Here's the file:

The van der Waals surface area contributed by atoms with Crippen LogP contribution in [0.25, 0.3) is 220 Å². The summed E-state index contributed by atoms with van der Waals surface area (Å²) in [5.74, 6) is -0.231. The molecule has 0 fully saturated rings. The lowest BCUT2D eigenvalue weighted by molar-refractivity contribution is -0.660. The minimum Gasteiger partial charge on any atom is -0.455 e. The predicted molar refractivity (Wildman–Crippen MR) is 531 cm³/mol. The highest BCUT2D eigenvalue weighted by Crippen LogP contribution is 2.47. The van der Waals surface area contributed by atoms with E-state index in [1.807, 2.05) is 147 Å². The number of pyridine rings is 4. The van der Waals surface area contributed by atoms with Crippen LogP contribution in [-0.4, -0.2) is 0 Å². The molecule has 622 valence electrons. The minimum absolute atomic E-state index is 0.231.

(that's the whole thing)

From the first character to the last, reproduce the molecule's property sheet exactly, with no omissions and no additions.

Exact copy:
The van der Waals surface area contributed by atoms with Crippen LogP contribution in [0.25, 0.3) is 220 Å². The summed E-state index contributed by atoms with van der Waals surface area (Å²) in [5.74, 6) is -0.231. The molecule has 0 fully saturated rings. The lowest BCUT2D eigenvalue weighted by molar-refractivity contribution is -0.660. The minimum Gasteiger partial charge on any atom is -0.455 e. The predicted molar refractivity (Wildman–Crippen MR) is 531 cm³/mol. The highest BCUT2D eigenvalue weighted by Crippen LogP contribution is 2.47. The van der Waals surface area contributed by atoms with E-state index in [1.807, 2.05) is 147 Å². The number of pyridine rings is 4. The van der Waals surface area contributed by atoms with Crippen LogP contribution in [-0.4, -0.2) is 0 Å². The molecule has 622 valence electrons. The minimum absolute atomic E-state index is 0.231.